No electricity hikes planned in '14: Duh
December 31, 2013, 12:07 am TWN
TAIPEI--The Ministry of Economic Affairs (MOEA) does not have any plan to adjust electricity prices next year, Vice Economic Affairs Minister Duh Tyzz-jiun said Monday.
Fielding questions at a Legislative Yuan committee hearing on whether domestic electricity prices are reasonable at present, Duh said prices have been consistently lower than electricity generation costs.
“Nevertheless, the ministry has no plan to raise electricity prices in the coming year,” Duh assured lawmakers.
The government has approved two power price increases by state-owned Taiwan Power Co. (Taipower) in the past 18 months, both times amid staunch opposition, to try to bring the prices paid by utility users more in line with costs.
The most recent increase came in October, when electricity prices were raised for big power users — mid-sized to large businesses and industrial consumers in particular.
Duh said the only variable that could affect domestic energy prices in 2014 would be whether a renewable energy surcharge would be introduced.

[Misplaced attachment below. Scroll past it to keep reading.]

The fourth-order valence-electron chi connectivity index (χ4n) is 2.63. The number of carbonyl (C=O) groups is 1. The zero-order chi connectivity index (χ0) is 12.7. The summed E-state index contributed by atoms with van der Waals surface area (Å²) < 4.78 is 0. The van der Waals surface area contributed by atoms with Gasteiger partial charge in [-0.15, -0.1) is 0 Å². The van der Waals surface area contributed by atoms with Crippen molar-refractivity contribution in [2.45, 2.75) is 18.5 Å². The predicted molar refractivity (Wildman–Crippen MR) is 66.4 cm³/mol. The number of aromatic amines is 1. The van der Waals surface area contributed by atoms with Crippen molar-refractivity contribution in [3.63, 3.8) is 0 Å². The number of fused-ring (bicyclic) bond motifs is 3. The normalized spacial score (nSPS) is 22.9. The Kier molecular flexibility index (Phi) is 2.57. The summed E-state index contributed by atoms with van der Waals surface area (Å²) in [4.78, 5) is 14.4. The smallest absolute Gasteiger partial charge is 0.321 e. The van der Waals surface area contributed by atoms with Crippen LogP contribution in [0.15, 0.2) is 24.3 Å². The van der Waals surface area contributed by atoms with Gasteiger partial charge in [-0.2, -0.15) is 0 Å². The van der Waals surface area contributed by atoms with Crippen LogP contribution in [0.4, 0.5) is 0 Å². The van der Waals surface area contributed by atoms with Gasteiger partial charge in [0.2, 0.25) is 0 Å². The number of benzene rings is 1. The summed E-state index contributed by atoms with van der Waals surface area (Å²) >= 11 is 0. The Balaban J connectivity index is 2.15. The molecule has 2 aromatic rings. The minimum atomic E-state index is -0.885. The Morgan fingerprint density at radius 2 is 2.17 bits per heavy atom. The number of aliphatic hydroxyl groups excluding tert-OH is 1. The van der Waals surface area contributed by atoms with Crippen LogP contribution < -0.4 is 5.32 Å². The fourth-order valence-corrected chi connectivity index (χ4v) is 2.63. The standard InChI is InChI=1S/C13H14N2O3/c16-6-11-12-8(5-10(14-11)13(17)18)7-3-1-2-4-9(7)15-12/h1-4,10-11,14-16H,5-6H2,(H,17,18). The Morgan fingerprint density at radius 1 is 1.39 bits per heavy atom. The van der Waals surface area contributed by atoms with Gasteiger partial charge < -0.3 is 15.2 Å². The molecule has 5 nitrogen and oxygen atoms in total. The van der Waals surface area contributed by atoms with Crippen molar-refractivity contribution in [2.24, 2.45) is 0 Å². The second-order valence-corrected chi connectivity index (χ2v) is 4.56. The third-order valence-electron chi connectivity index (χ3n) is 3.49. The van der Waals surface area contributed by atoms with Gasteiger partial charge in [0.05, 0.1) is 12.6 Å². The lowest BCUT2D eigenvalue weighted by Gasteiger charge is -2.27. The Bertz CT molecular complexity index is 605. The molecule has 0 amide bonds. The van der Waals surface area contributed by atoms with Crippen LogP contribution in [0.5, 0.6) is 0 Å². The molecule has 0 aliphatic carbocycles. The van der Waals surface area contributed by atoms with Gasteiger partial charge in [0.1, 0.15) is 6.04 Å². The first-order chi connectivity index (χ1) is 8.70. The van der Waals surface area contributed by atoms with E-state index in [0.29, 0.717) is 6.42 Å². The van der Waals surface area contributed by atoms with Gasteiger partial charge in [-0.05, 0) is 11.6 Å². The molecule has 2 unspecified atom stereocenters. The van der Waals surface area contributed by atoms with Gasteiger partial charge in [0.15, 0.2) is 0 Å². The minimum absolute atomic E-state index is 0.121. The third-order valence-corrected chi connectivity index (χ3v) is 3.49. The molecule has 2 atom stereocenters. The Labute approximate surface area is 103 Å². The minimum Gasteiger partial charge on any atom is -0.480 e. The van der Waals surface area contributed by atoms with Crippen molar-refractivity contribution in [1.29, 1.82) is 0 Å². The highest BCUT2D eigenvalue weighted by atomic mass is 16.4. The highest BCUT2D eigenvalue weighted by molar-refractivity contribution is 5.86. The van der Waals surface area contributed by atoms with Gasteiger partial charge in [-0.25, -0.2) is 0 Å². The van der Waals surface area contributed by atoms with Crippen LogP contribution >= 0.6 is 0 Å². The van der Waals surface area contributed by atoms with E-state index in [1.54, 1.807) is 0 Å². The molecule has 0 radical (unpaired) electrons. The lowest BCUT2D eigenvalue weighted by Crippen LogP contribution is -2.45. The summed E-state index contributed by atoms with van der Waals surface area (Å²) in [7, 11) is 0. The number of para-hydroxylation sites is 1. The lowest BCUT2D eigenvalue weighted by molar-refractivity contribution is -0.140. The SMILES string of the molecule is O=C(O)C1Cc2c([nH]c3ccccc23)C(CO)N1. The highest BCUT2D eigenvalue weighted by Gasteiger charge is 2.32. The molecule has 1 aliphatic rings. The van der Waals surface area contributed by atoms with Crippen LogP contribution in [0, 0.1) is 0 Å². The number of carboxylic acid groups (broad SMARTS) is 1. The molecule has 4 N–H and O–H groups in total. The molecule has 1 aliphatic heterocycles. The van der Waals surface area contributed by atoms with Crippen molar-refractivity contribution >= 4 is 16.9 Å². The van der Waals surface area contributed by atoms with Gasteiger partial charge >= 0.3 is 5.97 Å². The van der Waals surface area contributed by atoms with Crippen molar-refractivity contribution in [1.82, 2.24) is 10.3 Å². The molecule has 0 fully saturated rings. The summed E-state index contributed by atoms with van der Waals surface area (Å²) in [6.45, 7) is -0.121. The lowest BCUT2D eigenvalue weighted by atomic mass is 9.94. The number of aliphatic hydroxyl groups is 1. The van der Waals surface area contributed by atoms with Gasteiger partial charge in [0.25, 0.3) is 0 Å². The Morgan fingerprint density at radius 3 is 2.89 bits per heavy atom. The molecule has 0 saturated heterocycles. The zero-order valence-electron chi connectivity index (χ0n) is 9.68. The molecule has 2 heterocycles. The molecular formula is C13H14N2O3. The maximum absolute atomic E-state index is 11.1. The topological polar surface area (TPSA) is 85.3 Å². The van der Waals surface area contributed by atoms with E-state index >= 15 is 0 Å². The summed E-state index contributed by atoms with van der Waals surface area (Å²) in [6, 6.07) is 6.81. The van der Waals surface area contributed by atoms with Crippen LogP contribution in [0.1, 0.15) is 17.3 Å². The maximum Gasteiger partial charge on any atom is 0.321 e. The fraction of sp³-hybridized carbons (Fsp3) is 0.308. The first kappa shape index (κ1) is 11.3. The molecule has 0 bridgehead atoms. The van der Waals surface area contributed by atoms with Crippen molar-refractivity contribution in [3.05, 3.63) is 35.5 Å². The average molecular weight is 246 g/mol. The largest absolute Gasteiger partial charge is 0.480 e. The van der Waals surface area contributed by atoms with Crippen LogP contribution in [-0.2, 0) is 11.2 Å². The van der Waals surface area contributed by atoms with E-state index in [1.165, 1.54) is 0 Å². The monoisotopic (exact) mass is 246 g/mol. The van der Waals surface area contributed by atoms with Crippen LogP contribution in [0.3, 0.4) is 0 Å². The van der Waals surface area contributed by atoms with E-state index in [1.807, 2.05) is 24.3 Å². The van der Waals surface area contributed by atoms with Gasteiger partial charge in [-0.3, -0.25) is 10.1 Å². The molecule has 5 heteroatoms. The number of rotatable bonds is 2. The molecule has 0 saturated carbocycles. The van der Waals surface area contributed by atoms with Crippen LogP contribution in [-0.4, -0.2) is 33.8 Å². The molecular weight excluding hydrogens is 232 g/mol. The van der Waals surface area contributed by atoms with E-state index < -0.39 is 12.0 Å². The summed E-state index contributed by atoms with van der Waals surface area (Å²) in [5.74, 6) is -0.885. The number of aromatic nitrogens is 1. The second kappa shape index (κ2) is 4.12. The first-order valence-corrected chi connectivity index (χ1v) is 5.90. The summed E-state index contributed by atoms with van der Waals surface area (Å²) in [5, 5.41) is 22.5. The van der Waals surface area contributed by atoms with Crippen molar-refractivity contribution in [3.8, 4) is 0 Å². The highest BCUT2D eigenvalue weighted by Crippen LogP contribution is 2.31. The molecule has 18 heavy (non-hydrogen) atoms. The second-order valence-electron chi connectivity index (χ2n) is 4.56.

Under the Statute for Renewable Energy Development, Taipower can collect a renewable energy surcharge to cover the spread between its renewable energy purchase price and the selling price.
“The price difference is less than NT$0.1 per kilowatt hour, so Taipower has never collected a renewable energy surcharge. But the accumulated difference has been growing, and we are evaluating whether to begin levying the surcharge next year and whether it would be retroactive,” Duh said.
He added that no decision on the issue has been reached.
Asked by opposition Democratic Progressive Party Legislator Hsu Chih-chieh when Taiwan could become a nuclear-free homeland, Duh said 2050 could be a possible target because alterative energy technologies are expected to have matured by then.
For instance, Duh said, geothermal energy development technology is expected to mature around 2030. “After such technology is introduced into Taiwan, we may be able to realize the nuclear-free homeland goal,” Duh said.